In “classical music,” we regard what the composer wrote with all the reverence of a sacred text. Modern performances can succeed or fail on how closely they come to the composer’s intentions (whatever that is).
At least as long as the listeners are familiar with it.
One of my favorite “gottcha” moments was the fallout following a concert about 30 years ago by a famous interpreter of modern piano music – unfortunately, I’ve now forgotten her name; French, I believe – and a major Carnegie Hall recital which included works by Schoenberg and Xenakis. It was hailed as a triumph, especially the Schoenberg which, amazingly enough, she played from memory. I remember, reading the review, thinking how true it is that committed playing can win over a doubtful listener who still finds Schoenberg daunting to listen to.
Well, as it turned out, Paul Jacobs, who was a pianist also specializing in contemporary music and who’d recorded all of Schoenberg’s piano music, was sitting in the audience wondering the 1980s equivalent of “WTF?!” And he wrote a “letter to the editor” in which he voiced his opinion that very little of what she played was actually Schoenberg.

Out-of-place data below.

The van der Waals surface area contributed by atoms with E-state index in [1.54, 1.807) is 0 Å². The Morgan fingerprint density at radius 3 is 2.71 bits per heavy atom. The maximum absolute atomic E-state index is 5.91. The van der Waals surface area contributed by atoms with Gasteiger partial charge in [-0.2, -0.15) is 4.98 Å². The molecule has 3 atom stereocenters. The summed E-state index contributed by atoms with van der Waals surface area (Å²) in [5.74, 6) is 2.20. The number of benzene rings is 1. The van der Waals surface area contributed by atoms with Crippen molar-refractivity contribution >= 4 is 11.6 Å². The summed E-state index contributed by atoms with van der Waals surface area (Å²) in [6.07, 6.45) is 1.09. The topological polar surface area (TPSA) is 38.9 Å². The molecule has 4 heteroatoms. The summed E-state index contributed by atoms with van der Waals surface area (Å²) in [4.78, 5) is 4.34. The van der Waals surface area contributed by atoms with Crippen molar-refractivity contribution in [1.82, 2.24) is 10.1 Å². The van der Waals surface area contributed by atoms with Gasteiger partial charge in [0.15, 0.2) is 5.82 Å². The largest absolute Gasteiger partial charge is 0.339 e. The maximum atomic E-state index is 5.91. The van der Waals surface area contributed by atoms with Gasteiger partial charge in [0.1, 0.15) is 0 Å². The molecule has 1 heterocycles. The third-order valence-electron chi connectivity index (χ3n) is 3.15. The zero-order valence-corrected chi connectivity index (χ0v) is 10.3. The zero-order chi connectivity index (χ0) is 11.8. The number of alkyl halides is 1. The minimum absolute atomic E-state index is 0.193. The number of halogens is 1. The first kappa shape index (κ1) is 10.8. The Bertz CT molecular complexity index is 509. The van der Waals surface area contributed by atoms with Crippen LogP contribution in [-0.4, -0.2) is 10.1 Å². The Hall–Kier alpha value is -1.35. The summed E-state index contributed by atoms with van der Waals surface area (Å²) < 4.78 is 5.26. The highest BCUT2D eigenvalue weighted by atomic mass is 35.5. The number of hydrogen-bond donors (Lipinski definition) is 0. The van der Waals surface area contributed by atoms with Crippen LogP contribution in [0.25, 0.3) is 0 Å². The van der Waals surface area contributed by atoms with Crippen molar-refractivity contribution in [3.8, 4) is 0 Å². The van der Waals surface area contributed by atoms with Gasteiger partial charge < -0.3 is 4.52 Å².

It turned out – and the pianist admitted this later, out of embarrassment – she had several memory lapses and rather than stop and start over, she kept on going, improvising “in the style of” Schoenberg and some of the most astute critics in New York City were none the wiser. (She said she’d spent so much time worrying about the Xenakis, she took her memory of the Schoenberg for granted.)
Would the same thing have happened if she’d had a similar problem in Beethoven’s “Moonlight” Sonata?
(True story: when I was a child and first taking piano lessons, I used to improvise at the piano all the time and of course hated all the time spent practicing. I decided I wanted to become a composer because that way, I would be the only one who’d know if I was making mistakes.)
So, to give you an idea of how differently interpretations may affect how you react to it, here’s a “period instrument” version of one of Machaut’s “greatest hits,” the song, Douce dame jolie. I’m not saying either of these are “wrong” or “better” – just different interpretations of what was once on the 14th Century Hit Parade.
Here, Theo Bleckmann performs the same song: the title translates as “Sweet, lovely lady (do not think any has sovereignty over my heart but you alone).”
Ari Streisfeld, the “A” in JACK, has arranged three works by Machaut for string quartet, playing with the lines, moving parts around, making good use of the timbres available in a string quartet.